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Europe

Criticism of Iran Flares Over Alleged Nuclear Secrets

The United Nations nuclear watchdog has accused Iran of conducting secret studies to develop nuclear weapons capabilities. The UN agency sharpened its critical tone ahead of a key meeting next week.

Iranian President Mahmoud Ahmadinejad next to an atomic flag

Iranian President Mahmoud Ahmadinejad has backed Iran's program

Criticism of Iran sharpened Tuesday, May 27 after the United Nation's International Atomic Energy Agency (IAEA) released a report that accused Iran of withholding information. Germany said the report showed that the international community must push for a faster response from Tehran.

The IAEA report makes it clear that Iran "is still not demonstrating the spirit of cooperation,"

German Foreign Minister Frank-Walter Steinmeier complained.

"The ball is in the Iranians' court," Steinmeier said. "Either it is picked up there, and we're getting reasonable answers to our questions, or the entry into talks with the aim of a diplomatic solution to the conflict is further delayed. The alternative would then be an increase of international pressure, also through the UN Security Council."

Secret studies of "serious concern"

IAEA logo

The IAEA says Iran isn't cooperating

The alleged secret studies suggest Iran may have been trying to develop a nuclear warhead, convert uranium and test high explosives and a missile re-entry vehicle, according to the IAEA report, which was released late Monday.

Iran has repeatedly dismissed the existence of secret studies, calling the accusation "baseless" and the intelligence which Western governments site as showing the studies exist as "forged."

But the IAEA has demanded "substantive" evidence that it's nuclear aspirations are peaceful.

"The alleged studies...remain a matter of serious concern. Clarification of these is critical to an assessment of the nature of Iran's past and present nuclear program," the IAEA said in a statement.

The report said intelligence from a number of sources shows Iran has conducted the studies. It will be discussed by the IAEA's board of governors next week.

Iran refuses to stop enrichment

Technicians work at the reactor building in Iran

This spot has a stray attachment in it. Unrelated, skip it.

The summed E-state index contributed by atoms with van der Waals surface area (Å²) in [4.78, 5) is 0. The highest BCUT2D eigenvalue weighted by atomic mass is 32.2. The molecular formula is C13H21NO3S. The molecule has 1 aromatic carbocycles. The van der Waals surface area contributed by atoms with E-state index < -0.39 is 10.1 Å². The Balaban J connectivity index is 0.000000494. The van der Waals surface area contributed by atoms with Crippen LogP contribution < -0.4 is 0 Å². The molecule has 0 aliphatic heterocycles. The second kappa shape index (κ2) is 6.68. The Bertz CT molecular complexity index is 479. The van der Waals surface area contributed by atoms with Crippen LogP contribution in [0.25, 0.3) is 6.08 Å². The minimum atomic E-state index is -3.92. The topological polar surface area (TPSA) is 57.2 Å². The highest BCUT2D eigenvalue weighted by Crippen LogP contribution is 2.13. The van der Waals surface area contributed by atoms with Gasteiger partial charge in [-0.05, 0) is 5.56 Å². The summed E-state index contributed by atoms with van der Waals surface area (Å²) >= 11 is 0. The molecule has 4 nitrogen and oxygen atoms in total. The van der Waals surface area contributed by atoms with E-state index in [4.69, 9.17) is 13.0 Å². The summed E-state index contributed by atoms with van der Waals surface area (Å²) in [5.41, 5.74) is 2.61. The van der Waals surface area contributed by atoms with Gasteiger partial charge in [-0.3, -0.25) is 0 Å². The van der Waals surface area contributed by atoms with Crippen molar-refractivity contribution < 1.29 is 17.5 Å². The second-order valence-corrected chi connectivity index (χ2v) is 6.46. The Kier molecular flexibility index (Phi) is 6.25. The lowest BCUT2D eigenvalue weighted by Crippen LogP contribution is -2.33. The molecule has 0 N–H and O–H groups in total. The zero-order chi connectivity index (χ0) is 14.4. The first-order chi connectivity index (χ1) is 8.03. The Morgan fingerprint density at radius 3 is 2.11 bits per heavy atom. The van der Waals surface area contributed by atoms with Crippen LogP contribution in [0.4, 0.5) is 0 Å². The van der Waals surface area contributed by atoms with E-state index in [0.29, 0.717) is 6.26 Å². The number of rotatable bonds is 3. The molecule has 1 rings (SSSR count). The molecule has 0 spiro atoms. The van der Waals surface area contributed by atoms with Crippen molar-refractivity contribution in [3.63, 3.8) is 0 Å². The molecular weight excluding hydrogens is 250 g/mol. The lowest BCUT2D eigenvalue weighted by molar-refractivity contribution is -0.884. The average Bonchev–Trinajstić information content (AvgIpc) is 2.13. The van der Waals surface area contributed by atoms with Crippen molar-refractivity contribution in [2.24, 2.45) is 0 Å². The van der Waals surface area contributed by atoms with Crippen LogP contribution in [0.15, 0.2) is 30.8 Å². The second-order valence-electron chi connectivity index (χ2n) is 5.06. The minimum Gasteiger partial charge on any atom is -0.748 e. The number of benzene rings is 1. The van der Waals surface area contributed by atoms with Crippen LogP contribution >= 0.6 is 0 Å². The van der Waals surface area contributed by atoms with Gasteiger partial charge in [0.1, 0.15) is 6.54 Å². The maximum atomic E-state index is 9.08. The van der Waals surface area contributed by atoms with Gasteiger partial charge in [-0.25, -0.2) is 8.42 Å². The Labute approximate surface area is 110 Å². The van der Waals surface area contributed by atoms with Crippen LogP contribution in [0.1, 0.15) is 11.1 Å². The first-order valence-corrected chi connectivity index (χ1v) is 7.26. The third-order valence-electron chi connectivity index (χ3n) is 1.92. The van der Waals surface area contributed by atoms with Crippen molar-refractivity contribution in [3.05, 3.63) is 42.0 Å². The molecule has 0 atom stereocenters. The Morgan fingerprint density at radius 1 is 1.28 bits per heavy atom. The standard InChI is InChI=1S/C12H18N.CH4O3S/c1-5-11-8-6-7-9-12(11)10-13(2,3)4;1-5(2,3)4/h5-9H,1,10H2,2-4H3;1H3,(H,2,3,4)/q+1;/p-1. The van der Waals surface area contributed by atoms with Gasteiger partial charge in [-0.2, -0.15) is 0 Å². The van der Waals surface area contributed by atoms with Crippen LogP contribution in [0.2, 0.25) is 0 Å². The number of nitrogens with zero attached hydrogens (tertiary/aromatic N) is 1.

Iran insists it does not plan to make nuclear weapons

Iran has recently sped up its uranium enrichment, a process which can be used to make fissile material for an atomic bomb. Iran claims it wants enriched uranium to use for energy, not bombs. Iran has refused to change course, despite three rounds of UN sanctions.

"Substantive explanations are required from Iran to support its statements on the alleged studies and on other information with a possible military dimension," the report insisted.

The IAEA said it was continuing to "assess the information and explanations provided by Iran" but found them to be inadequate. The IAEA believes Iran may have additional information, particularly in the areas of high explosives testing and missiles, which it needs to share with the agency.

Enrichment is "peaceful"

For Iran, there's little that has been left unsaid.

"We have left no question unanswered. We have given all the explanations needed as far as we are concerned," Iran's ambassador Ali Asghar Soltanieh told the French news agency "AFP" in a telephone interview.

"We have given 200 pages of explanations" with regard to the so-called weaponization allegations, Soltanieh continued. "We have dealt with this in depth."

The Iranian envoy insisted the new report was "a vindication and reiteration of the peaceful nature of Iran's nuclear activities."

Iran will not back down on the matter and will not suspend enrichment, Soltanieh said. "We will continue enrichment, while not suspending our cooperation with the IAEA."

In all, Iran was operating about 3,500 uranium-enriching centrifuges at its main nuclear site in Natanz, the report said. Tehran has told the IAEA it hopes to nearly double that amount within the next few months. The agency believes the target is achievable, a senior official close to the Vienna-based watchdog told "AFP."

Iran accused of stonewalling

Delegates sat around a table in April to discuss Iran's nuclear program

Further high-stakes meetings on Iran's nuclear program will take place next week

US and European officials said the IAEA report proves that Iran is continuing to stonewall the agency's long-running investigation into its atomic buildup.

"The report shows in great detail how much Iran needs to explain, and how little it has," said the US ambassador to the IAEA, Gregory Schulte.

The International Atomic Energy Agency is "clearly frustrated by Iran's stonewalling. They want answers," said Joe Cirincione, non-proliferation expert and head of the Washington-based Ploughshares Fund told "AFP."

Mark Fitzpatrick, non-proliferation expert at the International Institute for Strategic Studies in London, noted the unusually strong tone of the report.

It was "harder on Iran, both in the detail and in the tone," Fitzpatrick told "AFP."

Europe still hopeful of deal

a foreign female technician works at the Bushehr Nuclear Power Plant in Iran

Germany wants more pressure put on Iran

Germany belongs to the six-nation group negotiating with Iran, which also includes the permanent UN security council members Britain, China, France, Russia and the United States.

A German foreign ministry spokesman said Tuesday that Berlin and the five nations remained committed to negotiating a way of getting Iran to comply with security council demands to stop uranium enrichment and come clean about its nuclear activities.

Spokesman Martin Jaeger said he hoped an "improved and expanded" offer of incentives to Iran worked out by the six-nation group could be made "very soon."

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